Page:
In psychiatric disorders, such as depression and anxiety, our perception of the environment may differ from the expected in certain situations, resulting in our brain responding in a different way.
To understand how this may happen – what drives our differing perception and resulting behavior – we must look at the brain’s most fundamental function – learning and memory. The brain’s networks formed and continually changing, as a result of our unique experience shaped in response to our environment.
Disordered learning and memory may play a key role in psychiatric disorders
In psychiatric disorders, we can hypothesize that our brain’s neural networks may function differently than expected, in shaping our perception of our environment.
When we learn, the synaptic connections between our neurons change over time, strengthening or weakening, in response to increases or decreases in their activity. For example, the more signals sent between two neurons, the stronger the connection grows.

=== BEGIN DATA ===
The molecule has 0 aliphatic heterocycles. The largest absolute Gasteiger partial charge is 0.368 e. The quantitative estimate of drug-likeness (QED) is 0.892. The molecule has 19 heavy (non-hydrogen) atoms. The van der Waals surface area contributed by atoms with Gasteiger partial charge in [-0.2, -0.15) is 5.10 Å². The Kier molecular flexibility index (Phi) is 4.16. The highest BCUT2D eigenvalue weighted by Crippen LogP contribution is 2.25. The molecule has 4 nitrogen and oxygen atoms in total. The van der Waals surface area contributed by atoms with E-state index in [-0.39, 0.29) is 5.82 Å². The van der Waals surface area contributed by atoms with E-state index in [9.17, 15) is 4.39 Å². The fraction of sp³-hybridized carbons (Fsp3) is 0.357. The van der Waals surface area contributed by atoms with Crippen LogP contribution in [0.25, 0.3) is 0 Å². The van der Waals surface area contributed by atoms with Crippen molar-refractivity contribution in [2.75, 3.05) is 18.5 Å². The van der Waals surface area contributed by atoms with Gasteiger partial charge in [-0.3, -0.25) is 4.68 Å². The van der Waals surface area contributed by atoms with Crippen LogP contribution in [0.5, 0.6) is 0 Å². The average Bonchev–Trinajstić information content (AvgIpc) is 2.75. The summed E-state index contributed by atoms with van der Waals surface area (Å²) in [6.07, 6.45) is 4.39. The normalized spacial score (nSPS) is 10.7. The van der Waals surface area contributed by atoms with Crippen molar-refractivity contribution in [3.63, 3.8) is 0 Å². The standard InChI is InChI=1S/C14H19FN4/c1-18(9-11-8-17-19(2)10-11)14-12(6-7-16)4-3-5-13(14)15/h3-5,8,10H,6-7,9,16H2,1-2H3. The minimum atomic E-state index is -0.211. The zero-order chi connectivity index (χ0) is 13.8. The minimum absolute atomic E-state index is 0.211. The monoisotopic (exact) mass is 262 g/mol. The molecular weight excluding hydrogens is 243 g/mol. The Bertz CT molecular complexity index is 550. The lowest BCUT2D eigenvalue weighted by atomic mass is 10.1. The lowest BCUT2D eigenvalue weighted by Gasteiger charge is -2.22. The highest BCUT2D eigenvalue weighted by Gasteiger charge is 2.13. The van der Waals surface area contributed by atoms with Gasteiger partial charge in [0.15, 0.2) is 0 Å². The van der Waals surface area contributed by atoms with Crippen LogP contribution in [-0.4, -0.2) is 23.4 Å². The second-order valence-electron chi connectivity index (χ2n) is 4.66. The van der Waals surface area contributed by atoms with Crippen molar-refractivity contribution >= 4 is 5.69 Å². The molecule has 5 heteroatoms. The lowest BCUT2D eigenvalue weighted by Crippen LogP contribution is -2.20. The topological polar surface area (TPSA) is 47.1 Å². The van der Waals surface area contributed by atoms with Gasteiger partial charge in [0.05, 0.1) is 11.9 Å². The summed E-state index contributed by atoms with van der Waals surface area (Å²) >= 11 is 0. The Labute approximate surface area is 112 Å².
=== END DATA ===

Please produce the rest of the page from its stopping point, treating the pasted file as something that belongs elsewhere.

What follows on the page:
With each new experience and each remembered event, the brain slightly re-wires its physical structure to form a neural network, which represents this experience. For instance, changes in the number of neurotransmitter receptors at synapses, the quantity of neurotransmitters released, etc., controls the strength of neuronal activity.
Let us now look for example at someone who may suffer from depression. Research tells us that difficult life circumstances, stress, grief, certain medical conditions, as well as genetic predispositions and hormonal changes may contribute to the onset of depression. At is simplest level; our unique life experience will shape the neural networks which represent the way we perceive our environment. As long as there is no external stimulus perceived by our brain, these neural networks will keep activating themselves in an internal loop.